The tocsin, given the world situation at the time, could mean only one thing: mobilization. Like everyone else but not taking the idea very seriously, Anthime had been rather expecting this, although he would never have imagined it happening on a Saturday. He listened quietly for less than a minute to the bells solemnly jostling one another, then straightened his bike and pushed off again, coasting all the way down the hill before turning toward home. Unnoticed by Anthime, his big book went sailing off the bicycle after a stiff bump, opening as it fell to lie forever alone at the roadside, facedown on the chapter entitled “Aures Habet et non Audiet.”
2

Entering the town, Anthime began to see people leaving their houses to gather in groups before converging on the Place Royale. The men seemed excited, on edge in the heat, turning to call to one another, gesturing broadly but with seeming confidence. Anthime dropped off his bicycle at home before joining the general movement now flowing in from every direction toward the main square, where a smiling crowd milled around waving bottles and flags, gesticulating, dashing about, leaving barely enough space for the horse-drawn vehicles already arriving laden with passengers. Everyone appeared well pleased with the mobilization in a hubbub of feverish debates, hearty laughter, hymns, fanfares, and patriotic exclamations punctuated by the neighing of horses.

Across the square and beyond that animated throng red-faced with sweat and fervor, Anthime spotted Charles on the corner of the Rue Crébillon, by a silk merchant's shop, and tried at a distance to catch his eye. Unsuccessful in this, he began making his way toward him through the crowd. Apparently remaining aloof from events, dressed as in his office at the factory in a close-fitting suit and a narrow, light-colored tie, Charles considered the crush of people without any visible emotion, wearing his Rêve Idéal camera from Girard &
Boitte slung around his neck, as usual. Advancing toward him, Anthime had to steel and calm himself at the same time, a paradoxical yet necessary procedure he followed to master the intimidating uneasiness he felt in the presence of Charles, no matter what the occasion. The other man faced him for barely a second before looking down at the signet ring Anthime wore on his pinkie.

Hmm, said Charles, that's new. And you're wearing it on your right hand, well, well. They're usually worn on the left. I know, agreed Anthime, but it isn't a question of style, it's because my wrist hurts. Indeed, said Charles condescendingly, and it doesn't bother you when you shake someone's hand. I shake so few hands, observed Anthime, and as I told you, it's for those pains I get in my right wrist, it relieves them. The ring's a bit heavy but it seems to work. It's a magnetic thing, if you like. Magnetic, repeated Charles with a trace of a smile, puffing a trace of a humph out his nose, shaking his head while shrugging one shoulder and looking away—and completing these five actions in a single second, leaving Anthime feeling once again humiliated.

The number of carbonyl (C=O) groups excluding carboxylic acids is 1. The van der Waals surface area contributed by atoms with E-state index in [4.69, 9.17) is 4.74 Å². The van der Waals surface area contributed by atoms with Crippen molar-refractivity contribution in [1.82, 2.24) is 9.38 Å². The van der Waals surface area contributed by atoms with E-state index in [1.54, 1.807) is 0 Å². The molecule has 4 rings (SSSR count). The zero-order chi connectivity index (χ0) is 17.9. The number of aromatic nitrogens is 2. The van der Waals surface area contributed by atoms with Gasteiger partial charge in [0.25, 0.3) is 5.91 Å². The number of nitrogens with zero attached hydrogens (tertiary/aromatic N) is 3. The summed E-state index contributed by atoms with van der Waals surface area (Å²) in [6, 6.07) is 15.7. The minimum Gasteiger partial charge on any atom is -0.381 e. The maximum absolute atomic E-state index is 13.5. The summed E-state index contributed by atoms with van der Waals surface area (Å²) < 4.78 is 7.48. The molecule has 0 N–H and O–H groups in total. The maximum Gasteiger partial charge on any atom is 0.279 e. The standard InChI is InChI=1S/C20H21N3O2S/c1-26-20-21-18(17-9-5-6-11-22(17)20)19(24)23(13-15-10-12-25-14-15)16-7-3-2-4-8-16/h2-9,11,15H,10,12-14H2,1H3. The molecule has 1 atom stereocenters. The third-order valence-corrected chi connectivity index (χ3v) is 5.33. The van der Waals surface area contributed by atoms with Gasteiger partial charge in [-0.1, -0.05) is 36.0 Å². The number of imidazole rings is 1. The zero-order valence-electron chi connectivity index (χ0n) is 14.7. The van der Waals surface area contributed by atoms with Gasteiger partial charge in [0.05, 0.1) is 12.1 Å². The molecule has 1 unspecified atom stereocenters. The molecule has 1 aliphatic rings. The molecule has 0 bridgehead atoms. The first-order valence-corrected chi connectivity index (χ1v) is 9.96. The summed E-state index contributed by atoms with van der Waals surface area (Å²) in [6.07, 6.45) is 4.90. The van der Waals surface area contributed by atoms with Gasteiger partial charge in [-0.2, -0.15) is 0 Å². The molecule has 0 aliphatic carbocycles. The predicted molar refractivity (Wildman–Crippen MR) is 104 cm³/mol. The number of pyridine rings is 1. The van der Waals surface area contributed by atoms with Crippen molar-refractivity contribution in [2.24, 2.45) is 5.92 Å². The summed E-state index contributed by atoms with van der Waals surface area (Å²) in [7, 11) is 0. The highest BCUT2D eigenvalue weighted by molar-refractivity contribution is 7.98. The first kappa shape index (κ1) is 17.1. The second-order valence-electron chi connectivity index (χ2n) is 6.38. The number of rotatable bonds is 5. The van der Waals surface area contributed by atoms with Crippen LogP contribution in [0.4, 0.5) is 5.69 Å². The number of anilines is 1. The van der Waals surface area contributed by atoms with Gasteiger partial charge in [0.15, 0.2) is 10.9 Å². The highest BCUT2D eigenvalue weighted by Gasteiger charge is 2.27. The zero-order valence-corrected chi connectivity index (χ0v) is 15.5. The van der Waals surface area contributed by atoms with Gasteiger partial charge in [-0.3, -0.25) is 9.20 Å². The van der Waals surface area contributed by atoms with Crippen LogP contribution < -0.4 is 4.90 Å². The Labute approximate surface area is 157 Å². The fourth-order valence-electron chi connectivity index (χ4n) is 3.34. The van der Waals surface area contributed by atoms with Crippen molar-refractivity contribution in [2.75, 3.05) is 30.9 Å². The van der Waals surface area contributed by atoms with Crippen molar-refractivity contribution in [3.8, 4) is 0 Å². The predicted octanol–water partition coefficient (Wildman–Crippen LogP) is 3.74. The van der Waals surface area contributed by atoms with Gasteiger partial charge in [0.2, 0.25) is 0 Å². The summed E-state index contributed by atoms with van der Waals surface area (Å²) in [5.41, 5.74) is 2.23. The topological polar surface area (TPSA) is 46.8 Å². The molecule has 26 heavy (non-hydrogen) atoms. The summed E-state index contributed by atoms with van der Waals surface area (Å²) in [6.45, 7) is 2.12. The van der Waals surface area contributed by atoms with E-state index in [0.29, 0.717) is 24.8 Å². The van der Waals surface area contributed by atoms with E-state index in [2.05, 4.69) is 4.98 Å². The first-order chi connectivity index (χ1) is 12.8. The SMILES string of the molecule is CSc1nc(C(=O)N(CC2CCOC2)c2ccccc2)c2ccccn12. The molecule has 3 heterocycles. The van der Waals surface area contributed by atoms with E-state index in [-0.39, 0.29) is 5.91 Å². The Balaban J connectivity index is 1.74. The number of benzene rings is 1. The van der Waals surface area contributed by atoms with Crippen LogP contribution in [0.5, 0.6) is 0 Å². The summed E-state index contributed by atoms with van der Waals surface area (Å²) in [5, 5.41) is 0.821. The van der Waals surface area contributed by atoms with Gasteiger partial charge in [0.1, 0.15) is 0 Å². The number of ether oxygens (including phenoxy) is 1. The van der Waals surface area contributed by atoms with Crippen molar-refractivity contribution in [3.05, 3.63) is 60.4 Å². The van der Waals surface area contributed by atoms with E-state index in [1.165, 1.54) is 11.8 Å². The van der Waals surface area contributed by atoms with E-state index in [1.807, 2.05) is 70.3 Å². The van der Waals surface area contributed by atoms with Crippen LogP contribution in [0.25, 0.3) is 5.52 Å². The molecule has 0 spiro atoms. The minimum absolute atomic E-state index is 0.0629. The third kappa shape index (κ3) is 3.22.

So, began Anthime, trying to carry on by jerking
his thumb toward a group waving signs, what do you think of this. It was inevitable, replied Charles, closing one of his cold eyes to clap the other one to his view-finder, but it won't last longer than two weeks at the most. Of that, Anthime ventured to remark, I'm not so sure. Well, said Charles, tomorrow we'll see.

2

A
ND THE NEXT MORNING
, they all found themselves at the barracks. Anthime had arrived there quite early, having joined his fishing and café comrades along the way: Padioleau, Bossis, and Arcenel, that last mumbling complaints about celebrating the occasion too long into the wee hours the night before, stirring up hemorrhoids and a hangover. Padioleau, slightly built, a touch timid, thin-faced with a waxy complexion, had nothing of the sturdy presence of a butcher's boy even though that was, in fact, his profession, whereas Bossis, not content with possessing the physique of a knacker, actually was one. As for Arcenel, he was a saddler, a craft that presupposes no particular habitus. In any case, each in his own way, these three took a great interest in animals,
had seen lots of them, and were going to encounter a great many more.

Like all the first men to show up, they were rewarded with a uniform in their size, whereas Charles, eternally haughty and indifferent, arrived late enough that morning to earn himself an ill-fitting one at first, but when he protested disdainfully, fussing arrogantly over his position as a deputy plant manager, others— Bossis and Padioleau, as it turned out—were forced to give up some red trousers and a greatcoat that were apparently acceptable to such a leading citizen, despite his stoically disgusted expression. So Padioleau found himself utterly swamped by his reassigned greatcoat while Bossis never did manage, for as long as he had left to live, to get used to those pants.